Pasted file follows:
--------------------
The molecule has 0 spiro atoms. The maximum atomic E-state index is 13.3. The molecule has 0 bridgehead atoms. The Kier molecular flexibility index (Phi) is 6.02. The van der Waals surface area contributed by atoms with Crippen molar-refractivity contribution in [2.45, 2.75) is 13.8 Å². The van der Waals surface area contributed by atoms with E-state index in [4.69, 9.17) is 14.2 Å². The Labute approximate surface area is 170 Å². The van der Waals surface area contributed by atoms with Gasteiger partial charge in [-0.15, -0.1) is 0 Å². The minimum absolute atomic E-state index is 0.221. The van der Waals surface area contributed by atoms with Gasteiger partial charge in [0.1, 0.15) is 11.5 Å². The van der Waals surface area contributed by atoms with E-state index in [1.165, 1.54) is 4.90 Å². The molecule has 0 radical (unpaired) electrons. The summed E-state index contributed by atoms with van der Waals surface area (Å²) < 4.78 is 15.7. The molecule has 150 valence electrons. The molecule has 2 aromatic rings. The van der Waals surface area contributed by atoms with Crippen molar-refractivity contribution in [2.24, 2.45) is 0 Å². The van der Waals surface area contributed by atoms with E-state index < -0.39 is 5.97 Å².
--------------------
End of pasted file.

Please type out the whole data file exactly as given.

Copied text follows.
The molecule has 0 spiro atoms. The maximum atomic E-state index is 13.3. The molecule has 0 bridgehead atoms. The Kier molecular flexibility index (Phi) is 6.02. The van der Waals surface area contributed by atoms with Crippen molar-refractivity contribution in [2.45, 2.75) is 13.8 Å². The van der Waals surface area contributed by atoms with E-state index in [4.69, 9.17) is 14.2 Å². The Labute approximate surface area is 170 Å². The van der Waals surface area contributed by atoms with Gasteiger partial charge in [-0.15, -0.1) is 0 Å². The minimum absolute atomic E-state index is 0.221. The van der Waals surface area contributed by atoms with Gasteiger partial charge in [0.1, 0.15) is 11.5 Å². The van der Waals surface area contributed by atoms with E-state index in [1.165, 1.54) is 4.90 Å². The molecule has 0 radical (unpaired) electrons. The summed E-state index contributed by atoms with van der Waals surface area (Å²) < 4.78 is 15.7. The molecule has 150 valence electrons. The molecule has 2 aromatic rings. The van der Waals surface area contributed by atoms with Crippen molar-refractivity contribution in [2.24, 2.45) is 0 Å². The van der Waals surface area contributed by atoms with E-state index < -0.39 is 5.97 Å².